I will not begin my letter by saying that hope you are in a better place, because a better place for you was supposed to be the place where you actually were six years ago, where you had infinite dreams of being the best you can, where you could lead a happy life with your family and your loved ones, where you were supposed to be equal, independent, free and secure far beyond the clutches of a patriarchal society and the perpetrators it daily gives birth to. I certainly don’t think that this was too much to ask for and if we as a society have failed you miserably, then I don’t have the right to comfort you and millions of daughters of India by saying that you are in a better place. We simply cannot hide behind our misogyny and sexism to sell a lie that the precious and brave daughters of India like you are going to heaven, an abode much better than the hell that we have created here.
It has been six years since that horrific December 16th night, a night that was brutal for you and for the millions of daughters of India, a night that reminded them that in a land where the theatrics of treating them as Goddesses unfold is the very same land where not a single one of them is truly secure and that all of them are treated as no more than just a piece of flesh to be pounced upon. I was just one of the many in the crowd back then who held a candle for you with the belief that justice will be done but little did I know that things would only get worse.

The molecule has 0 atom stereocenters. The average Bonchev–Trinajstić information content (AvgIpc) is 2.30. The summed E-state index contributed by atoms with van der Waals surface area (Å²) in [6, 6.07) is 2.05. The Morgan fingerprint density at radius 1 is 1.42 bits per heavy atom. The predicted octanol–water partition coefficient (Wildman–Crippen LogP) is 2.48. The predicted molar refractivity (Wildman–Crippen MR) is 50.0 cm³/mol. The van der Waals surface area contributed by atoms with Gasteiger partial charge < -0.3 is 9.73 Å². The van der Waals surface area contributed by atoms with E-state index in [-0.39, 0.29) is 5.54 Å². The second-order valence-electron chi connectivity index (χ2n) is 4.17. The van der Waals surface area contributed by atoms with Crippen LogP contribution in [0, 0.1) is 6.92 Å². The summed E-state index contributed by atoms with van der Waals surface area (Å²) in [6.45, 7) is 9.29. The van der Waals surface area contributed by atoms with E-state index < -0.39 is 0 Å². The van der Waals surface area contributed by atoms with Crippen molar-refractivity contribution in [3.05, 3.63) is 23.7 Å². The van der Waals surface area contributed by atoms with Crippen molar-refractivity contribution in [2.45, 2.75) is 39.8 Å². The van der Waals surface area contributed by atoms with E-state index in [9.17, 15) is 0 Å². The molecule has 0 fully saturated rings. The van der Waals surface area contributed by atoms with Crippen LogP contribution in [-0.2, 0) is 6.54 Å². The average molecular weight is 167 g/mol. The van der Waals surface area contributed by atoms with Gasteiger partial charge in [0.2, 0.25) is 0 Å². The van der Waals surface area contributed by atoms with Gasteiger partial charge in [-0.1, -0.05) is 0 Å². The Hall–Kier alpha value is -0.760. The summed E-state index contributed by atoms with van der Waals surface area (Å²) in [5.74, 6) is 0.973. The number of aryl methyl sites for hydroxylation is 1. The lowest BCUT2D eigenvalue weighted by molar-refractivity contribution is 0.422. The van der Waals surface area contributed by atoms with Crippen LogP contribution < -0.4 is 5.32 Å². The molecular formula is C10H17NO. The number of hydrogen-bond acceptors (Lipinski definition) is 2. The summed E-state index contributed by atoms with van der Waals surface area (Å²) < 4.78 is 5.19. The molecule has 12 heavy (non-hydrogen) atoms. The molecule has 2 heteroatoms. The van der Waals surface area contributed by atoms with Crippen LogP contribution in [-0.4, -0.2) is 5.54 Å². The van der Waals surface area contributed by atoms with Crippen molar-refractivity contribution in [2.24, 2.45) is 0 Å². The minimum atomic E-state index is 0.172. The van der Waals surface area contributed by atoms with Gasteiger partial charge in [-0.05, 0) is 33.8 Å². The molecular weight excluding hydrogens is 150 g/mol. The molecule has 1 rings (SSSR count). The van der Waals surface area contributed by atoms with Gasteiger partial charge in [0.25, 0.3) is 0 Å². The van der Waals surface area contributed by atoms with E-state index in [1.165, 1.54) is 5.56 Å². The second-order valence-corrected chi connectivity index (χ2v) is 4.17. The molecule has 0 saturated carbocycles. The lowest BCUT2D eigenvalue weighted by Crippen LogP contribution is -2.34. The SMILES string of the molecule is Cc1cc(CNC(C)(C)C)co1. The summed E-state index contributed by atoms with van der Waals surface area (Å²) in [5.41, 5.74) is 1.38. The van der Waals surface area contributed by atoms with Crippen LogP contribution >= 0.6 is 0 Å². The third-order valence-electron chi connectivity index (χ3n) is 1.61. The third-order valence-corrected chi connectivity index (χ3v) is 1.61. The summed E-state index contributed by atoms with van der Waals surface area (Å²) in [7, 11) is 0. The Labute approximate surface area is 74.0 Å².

Not, a single day has passed since then without the mention of a brutal rape incident in India and Delhi has emerged as the ‘rape capital’ of India. The monsters who violated you have been dealt with by the law partially as even the apex court could not deliver the justice which your mother was looking for. The worst part is that there are still many more monsters who roam freely on the streets and their pathetic and patriarchal mindset makes life miserable for the daughters of India. They are in the family, in schools, on streets, in law and judiciary, in politics and most prominently in religion. They and their rapist mentality of victim blaming, rapist shielding and women bashing has reached alarming levels.
Today, I along with the youth of this country find myself fighting a misogynistic and disturbing trend, a trend of defending and shielding the rapists sometimes in the name of religion and on other occasions simply because they are too influential and have access to the corridors of power. In the year 2018 itself, an eight-year-old child Asifa was brutally raped in Kathua following which, the local politicians and muscle men batted for the accused and in the name of religion did everything in their power to influence fair investigation in the case. If this was not enough, then a father fighting for justice for her daughter in Unnao, a minor girl, who was raped and whose cry for justice fell on deaf ears for two long years was eventually murdered simply because the accused in this case was a BJP MLA, a muscle man from Unnao, Kuldeep Singh Sengar, who later smiled at the media cameras because he knew that his political clout would shield him.